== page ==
The fact is that “social media” are only “social” in the same way that a pet rock is companionship. Real community is busy, and imposing, and impatient, and tolerant, and different – and different from you. The uses of the internet invariably move toward narrow self-selection. In a real community, you have to be patient of others to a significant degree. But the internet allows, and even encourages, a dismissal of difference so as to reinforce modes of personally selected uniformity that will tend to strangle genuine growth of the self. What is then constructed instead is a chimera of bits and pieces, stuck together without particular concern for their intelligibility or coherence as a total form.
There are obvious comparisons with Fascism and authoritarian thinking, with its habits of extreme compartmentalization. Central to these forms of thinking and acting is the fact that their adherents live in a tightly controlled bubble of thought and interaction. But the real issue is not right-wing extremism, even though that is where all my examples are coming from. It is about savage ideology that violently truncates the development of the self by shutting the doors to real interactions with real people in real communities. This can happen at any extreme of the political spectrum.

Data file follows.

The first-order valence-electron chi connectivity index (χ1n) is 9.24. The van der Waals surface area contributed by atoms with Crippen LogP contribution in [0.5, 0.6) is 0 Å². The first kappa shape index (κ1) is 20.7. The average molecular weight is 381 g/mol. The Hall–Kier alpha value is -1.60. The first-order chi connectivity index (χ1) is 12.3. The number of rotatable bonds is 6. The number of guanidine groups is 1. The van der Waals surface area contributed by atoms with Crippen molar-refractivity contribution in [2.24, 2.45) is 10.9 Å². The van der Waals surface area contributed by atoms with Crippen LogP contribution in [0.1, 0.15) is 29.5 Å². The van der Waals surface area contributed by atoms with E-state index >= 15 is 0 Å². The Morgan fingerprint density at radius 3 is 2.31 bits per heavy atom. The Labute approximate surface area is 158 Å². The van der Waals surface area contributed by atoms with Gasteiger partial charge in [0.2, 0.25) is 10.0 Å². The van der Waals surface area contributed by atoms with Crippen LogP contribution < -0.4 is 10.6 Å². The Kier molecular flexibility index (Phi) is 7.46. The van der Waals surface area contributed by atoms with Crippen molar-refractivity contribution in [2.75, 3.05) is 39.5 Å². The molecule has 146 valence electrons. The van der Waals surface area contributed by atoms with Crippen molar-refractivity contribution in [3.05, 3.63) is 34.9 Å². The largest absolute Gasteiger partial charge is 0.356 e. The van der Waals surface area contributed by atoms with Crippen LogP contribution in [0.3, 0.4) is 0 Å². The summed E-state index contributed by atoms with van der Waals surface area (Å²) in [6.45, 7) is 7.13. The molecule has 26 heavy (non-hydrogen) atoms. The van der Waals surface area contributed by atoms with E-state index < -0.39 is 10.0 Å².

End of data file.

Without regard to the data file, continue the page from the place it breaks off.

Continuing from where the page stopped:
But this process began well before the internet became an everyday experience defining everyone’s experiences. The “bubble machine” started well before the internet; arguably, the beginning is with cable news. Organizations like Fox “News” began with the express purpose of stove-piping right-wing ideology into its audience. While broadcast news was actually broadcast, it operated under the purview of the FCC, and was required to live up to certain basic standards of factual accuracy and serving the entire community. However, even this story may understate the forces at work. Jacques Ellul made a number of prescient arguments in the the 30 years before Fox “News” began the systematic evisceration of meaningful news reportage.